What is it?
VSD is a hole in the wall separating the two lower chambers of the heart.
In typical development, the wall in between the chambers closes before the fetus is born, so that by birth, oxygen-rich blood is avoided blending with the oxygen-poor blood. When the hole does not close, it might cause higher pressure in the heart or lowered oxygen to the body.
A ventricular septal defect (VSD)– sometimes referred to as a hole in the heart– is a type of congenital heart defect. In a VSD, there is an unusual opening in the dividing wall between the main pumping chambers of the heart (the ventricles).
Ventricular Septal Defect in Children
What causes it?
In many children, the cause isn’t really understood. It’s a very common kind of heart problem. Some children can have other heart flaws together with VSD.
How does it impact the heart?
Normally, the left side of the heart just pumps blood to the body, and the heart’s right side just pumps blood to the lungs. In a child with VSD, blood can take a trip throughout the hole from the left pumping chamber (left ventricle) to the right pumping chamber (right ventricle) and out into the lung arteries. If the VSD is big, the additional blood being pumped into the lung arteries makes the heart and lungs work harder and the lungs can end up being congested.
How does the VSD impact my child?
If the opening is small, it will not cause symptoms because the heart and lungs do not have to work harder. The only unusual finding is a loud murmur (sound heard with a stethoscope).
If the opening is big, the child may breathe faster and harder than typical. Babies may have difficulty feeding and growing at a normal rate. Symptoms may not take place up until several weeks after birth. High pressure might happen in the blood vessels in the lungs due to the fact that more blood than normal is being pumped there. With time this may cause irreversible damage to the lung blood vessels.
What can be done about the VSD?
If the opening is little, it won’t make the heart and lungs work harder. Surgery and other treatments might not be required. Little VSDs often close on their own. There isn’t really any medicine or other treatment that will make the VSD get smaller or close any faster than it may do naturally.
If the opening is large, open-heart surgery may be had to close it and avoid severe issues. Babies with VSD may develop severe symptoms and early repair, within the first few months, is frequently required. The repair work may be postponed in other babies. Medicines might be used temporarily to help with symptoms, however they don’t treat the VSD or prevent permanent damage to the lung arteries.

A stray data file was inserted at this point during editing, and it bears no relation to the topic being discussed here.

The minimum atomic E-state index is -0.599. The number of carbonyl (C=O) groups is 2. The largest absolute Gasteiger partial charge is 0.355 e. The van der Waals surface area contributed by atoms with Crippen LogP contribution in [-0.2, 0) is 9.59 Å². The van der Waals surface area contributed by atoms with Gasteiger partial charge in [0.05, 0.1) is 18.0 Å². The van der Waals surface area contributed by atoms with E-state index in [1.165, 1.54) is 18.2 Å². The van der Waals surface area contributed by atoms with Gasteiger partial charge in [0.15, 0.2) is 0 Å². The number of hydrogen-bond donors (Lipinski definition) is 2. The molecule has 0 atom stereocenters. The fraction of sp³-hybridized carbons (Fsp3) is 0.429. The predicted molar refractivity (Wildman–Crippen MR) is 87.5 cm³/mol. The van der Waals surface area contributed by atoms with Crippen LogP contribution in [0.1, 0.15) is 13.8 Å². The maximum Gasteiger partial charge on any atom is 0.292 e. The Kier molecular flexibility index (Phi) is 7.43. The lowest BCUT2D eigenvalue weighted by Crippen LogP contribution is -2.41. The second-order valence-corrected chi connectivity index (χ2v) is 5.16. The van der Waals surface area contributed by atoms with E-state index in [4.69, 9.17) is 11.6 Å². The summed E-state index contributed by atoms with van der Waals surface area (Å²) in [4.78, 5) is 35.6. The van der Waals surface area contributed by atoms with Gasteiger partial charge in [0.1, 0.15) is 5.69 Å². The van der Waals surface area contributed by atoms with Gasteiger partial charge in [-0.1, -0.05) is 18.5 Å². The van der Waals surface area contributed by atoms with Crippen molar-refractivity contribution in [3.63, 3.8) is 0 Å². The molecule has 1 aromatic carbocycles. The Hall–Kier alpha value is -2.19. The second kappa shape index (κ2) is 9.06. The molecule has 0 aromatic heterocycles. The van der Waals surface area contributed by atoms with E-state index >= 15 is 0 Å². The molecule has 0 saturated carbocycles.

Closing a large VSD by open-heart surgery generally is done in infancy or childhood even in patients with couple of symptoms, to avoid complications later. Usually a spot of material or pericardium (the regular lining around the beyond the heart) is stitched over the VSD to close it entirely. Later on this spot is covered by the regular heart lining tissue and ends up being a permanent part of the heart. Some defects can be stitched closed without a patch. It might be possible to close some VSDs in the cath lab.
If a baby is very ill, or has more than one VSD or a VSD in an uncommon area, a temporary operation to ease symptoms and high pressure in the lungs may be needed. This procedure (lung artery banding) narrows the lung artery to decrease the blood circulation to the lungs. When the child is older, an operation is done to eliminate the band and repair the VSD with open-heart surgery.
What activities can my child do?
If the VSD is small, or if the VSD has actually been closed with surgery, your child might not require any unique safety measures concerning exercise and can take part in normal activities without increased risk.
What will my child need in the future?
Depending upon the place of the VSD, your child’s pediatric cardiologist will analyze your child periodically to try to find uncommon problems, such as a leak in the aortic valve. Hardly ever, older children with small VSDs may need surgery if they develop a leak in this heart valve. After surgery to close a VSD, a pediatric cardiologist will examine your child frequently. The cardiologist will make certain that the heart is working typically. The long-term outlook readies and usually no medicines or extra surgery are required.
What about preventing endocarditis?
Inquire about your child’s risk of endocarditis. Your child’s cardiologist might suggest that your child receive antibiotics prior to certain dental procedures for an amount of time after VSD repair. See the area on Endocarditis for more information.
What is it?
A ventricular septal defect (VSD) is a defect in the septum between the right and left ventricle. The septum is a wall that separates the heart’s left and right sides. Septal problems are in some cases called a “hole” in the heart. It’s the most typical genetic heart flaw in the newborn; it’s less common in older children and grownups because some VSDs close on their own.
What causes it?
In most people, the cause isn’t really understood but genetic aspects may play a role. It’s a typical type of heart defect. Some people can have other heart defects together with VSD.
How does it affect the heart?
Typically, the left side of the heart only pumps blood to the body, and the heart’s right side just pumps blood to the lungs. When a large opening exists between the ventricles, a large amount of oxygen-rich (red) blood from the heart’s left side is forced through the problem into the right side. This blood is pumped back to the lungs, despite the fact that it has already been revitalized with oxygen. Sadly, this causes the heart to pump more blood. The heart, specifically the left atrium and left ventricle, will start to expand from the added work. Hypertension might happen in the lungs’ blood vessels due to the fact that more blood exists. Over time, this increased lung hypertension might permanently harm the blood vessel walls. When the problem is little, not much blood crosses the flaw from the delegated the right and there’s little result on the heart and lungs.